House dust mite: All you need to know

House dust mite gets its name from its habitat – household dust. The primary component of dust is shed skin flakes, which are the mites’ favorite food source.

The mite population will be much higher around heavily used areas of the home, such as beds and upholstered furniture.

It is impossible to eliminate house dust mites, but you can reduce their numbers
It is impossible to eliminate house dust mites, but you can reduce their numbers

Dermatological and respiratory allergies, including eczema and asthma, have been known to be caused by dust mites. Although it is unclear whether house dust mites trigger an individual’s allergy symptoms, there are several factors that may contribute to this. Asthma, for instance, can be brought on by a range of indoor allergens, including fungi (molds) and animal dander (hair, fur, feathers).

Dust mite allergy

House dust mite does not bite like other common household pests (fleas, for example). Specific proteins in their bodies, secretions, and feces can trigger allergic symptoms in people with a sensitivity.

What you can do to reduce dust mites in your home

It is impossible to eliminate all dust mites, but you can reduce their numbers. Because allergic reactions are dose-dependent, the fewer dust mites you have in your home, the less likely you are to suffer respiratory or dermatological symptoms.

The droppings of dead dust mites continue to cause allergic reactions even after they have died. Dust mite populations must not only be reduced, but the dead bodies and feces must also be removed from the home.

Tips for reducing dust mites in the home

Allergen minimisation strategies include:

  • Keep your home as allergen-free as possible by deep cleaning it every month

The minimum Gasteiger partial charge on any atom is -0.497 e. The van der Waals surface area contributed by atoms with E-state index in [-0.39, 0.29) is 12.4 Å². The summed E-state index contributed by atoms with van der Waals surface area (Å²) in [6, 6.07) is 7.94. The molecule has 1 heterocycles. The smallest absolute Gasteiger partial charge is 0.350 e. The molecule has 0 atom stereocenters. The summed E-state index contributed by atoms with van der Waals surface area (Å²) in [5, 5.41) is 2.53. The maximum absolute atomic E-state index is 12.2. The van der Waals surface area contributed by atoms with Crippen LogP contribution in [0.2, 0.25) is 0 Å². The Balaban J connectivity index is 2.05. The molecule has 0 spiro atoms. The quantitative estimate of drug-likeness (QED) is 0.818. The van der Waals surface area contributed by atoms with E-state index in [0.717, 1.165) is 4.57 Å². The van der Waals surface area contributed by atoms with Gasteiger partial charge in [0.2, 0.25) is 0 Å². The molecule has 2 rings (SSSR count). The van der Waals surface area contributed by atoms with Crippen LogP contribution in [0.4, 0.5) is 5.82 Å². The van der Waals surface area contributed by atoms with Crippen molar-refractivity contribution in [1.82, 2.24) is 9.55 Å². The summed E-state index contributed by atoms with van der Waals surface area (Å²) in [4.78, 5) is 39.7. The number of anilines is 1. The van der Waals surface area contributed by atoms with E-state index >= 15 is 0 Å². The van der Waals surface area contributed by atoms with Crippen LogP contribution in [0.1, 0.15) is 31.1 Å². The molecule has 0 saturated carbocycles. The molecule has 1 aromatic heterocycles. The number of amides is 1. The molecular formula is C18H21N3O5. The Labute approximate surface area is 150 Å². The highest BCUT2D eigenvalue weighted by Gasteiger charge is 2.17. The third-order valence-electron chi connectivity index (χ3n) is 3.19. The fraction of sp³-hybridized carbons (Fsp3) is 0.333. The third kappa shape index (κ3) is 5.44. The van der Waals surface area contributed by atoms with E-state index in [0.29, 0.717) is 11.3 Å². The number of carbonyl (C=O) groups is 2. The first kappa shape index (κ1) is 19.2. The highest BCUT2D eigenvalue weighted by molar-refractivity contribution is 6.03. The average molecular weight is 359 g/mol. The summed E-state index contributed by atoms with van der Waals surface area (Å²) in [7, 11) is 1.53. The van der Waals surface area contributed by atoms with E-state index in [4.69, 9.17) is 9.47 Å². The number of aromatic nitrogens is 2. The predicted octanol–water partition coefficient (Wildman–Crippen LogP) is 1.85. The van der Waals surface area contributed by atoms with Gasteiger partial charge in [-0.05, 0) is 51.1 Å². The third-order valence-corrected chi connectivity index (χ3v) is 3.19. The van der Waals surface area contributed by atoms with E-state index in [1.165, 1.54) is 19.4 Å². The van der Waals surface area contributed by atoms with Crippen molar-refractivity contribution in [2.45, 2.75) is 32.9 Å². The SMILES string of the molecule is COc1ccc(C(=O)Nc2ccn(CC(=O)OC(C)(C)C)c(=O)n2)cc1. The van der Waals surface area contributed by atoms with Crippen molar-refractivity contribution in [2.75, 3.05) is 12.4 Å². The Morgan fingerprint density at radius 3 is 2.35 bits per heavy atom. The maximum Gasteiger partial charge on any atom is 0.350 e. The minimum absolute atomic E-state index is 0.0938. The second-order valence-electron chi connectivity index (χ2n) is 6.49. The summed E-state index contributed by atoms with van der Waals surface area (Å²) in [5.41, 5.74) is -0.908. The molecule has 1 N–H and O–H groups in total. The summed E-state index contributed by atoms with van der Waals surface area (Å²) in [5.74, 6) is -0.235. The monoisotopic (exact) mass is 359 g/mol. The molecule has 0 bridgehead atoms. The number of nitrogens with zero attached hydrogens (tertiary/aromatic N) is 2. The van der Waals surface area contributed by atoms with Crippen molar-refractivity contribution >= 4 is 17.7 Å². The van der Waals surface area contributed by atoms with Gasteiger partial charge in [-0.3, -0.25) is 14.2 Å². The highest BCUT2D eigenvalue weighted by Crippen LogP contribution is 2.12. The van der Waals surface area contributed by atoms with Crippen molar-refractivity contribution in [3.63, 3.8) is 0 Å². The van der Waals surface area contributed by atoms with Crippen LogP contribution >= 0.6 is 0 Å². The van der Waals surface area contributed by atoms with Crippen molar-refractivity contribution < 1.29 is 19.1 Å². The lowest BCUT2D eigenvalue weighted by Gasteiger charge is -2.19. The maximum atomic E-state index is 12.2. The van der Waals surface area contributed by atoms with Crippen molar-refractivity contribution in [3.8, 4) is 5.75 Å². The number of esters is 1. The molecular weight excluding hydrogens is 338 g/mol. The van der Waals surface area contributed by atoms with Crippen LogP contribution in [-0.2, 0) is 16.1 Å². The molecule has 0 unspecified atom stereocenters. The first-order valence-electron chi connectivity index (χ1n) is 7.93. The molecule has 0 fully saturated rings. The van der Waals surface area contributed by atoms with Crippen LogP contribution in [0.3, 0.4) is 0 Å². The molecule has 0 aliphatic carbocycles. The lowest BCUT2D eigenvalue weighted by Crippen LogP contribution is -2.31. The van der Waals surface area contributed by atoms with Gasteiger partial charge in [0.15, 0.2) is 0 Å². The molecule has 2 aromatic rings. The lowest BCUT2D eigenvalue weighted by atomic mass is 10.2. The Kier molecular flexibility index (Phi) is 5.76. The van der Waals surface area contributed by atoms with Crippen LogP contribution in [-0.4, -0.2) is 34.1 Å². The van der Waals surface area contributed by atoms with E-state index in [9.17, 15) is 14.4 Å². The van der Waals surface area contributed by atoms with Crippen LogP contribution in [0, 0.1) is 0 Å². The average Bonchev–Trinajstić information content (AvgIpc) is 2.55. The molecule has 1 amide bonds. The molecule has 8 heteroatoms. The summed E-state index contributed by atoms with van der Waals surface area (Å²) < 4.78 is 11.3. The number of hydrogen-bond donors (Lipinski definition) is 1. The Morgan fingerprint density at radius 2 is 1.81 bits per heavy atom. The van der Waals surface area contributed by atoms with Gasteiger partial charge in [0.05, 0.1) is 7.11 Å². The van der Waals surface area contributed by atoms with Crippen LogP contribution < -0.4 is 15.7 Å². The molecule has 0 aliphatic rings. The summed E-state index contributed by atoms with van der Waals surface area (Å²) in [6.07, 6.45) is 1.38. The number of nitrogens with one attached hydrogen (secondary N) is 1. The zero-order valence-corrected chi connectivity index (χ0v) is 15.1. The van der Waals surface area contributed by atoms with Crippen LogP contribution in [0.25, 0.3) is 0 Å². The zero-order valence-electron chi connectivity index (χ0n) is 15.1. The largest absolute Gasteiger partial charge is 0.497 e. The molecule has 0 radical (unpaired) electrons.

• Use dust mite-resistant covers for mattresses, pillows, and quilts. Wash them every two months. Some health funds may provide a rebate for these items.
  • Occasionally wash sheets and pillowcases in water that is hotter than 60 °C. You can also use a commercial product containing essential oils, such as eucalyptus or tea tree oil, if you wash in cold water.
  • Remove any sheepskin or woolen underlays and other sheepskin products.
  • Replace all soft toys in the bedroom with wooden or plastic toys
  • Instead of using a feather duster, dampen the dust or use electrostatic cloths to clean hard surfaces weekly.
  • Reduce humidity by having a dry and well-ventilated house. Install adequate floor and wall insulation and do not use evaporative coolers.
  • Avoid upholstered furniture – leather, vinyl, plastic, and wood are the best options.
  • It’s better to use Venetian blinds or flat blinds rather than heavy curtains. External shutters or washable curtains are other options.
  • After storing clothing for a long time, wash it before using it.
  • Remove carpets, rugs, and mats (where feasible and affordable) – bare boards and tiled floors are preferable as they can be damp mopped or cleaned with electrostatic cloths.
  • Clean and dry Rugs and mats outside in the sun (if possible).
  • Vacuum weekly, including mattress seams and upholstered furniture. Dust mite allergens become airborne up to 20 minutes after vacuuming, so if you are allergic to dust mites, you should wear a mask or have someone else vacuum for you. You may want to air the house for an hour or so after vacuuming to help clear the air.

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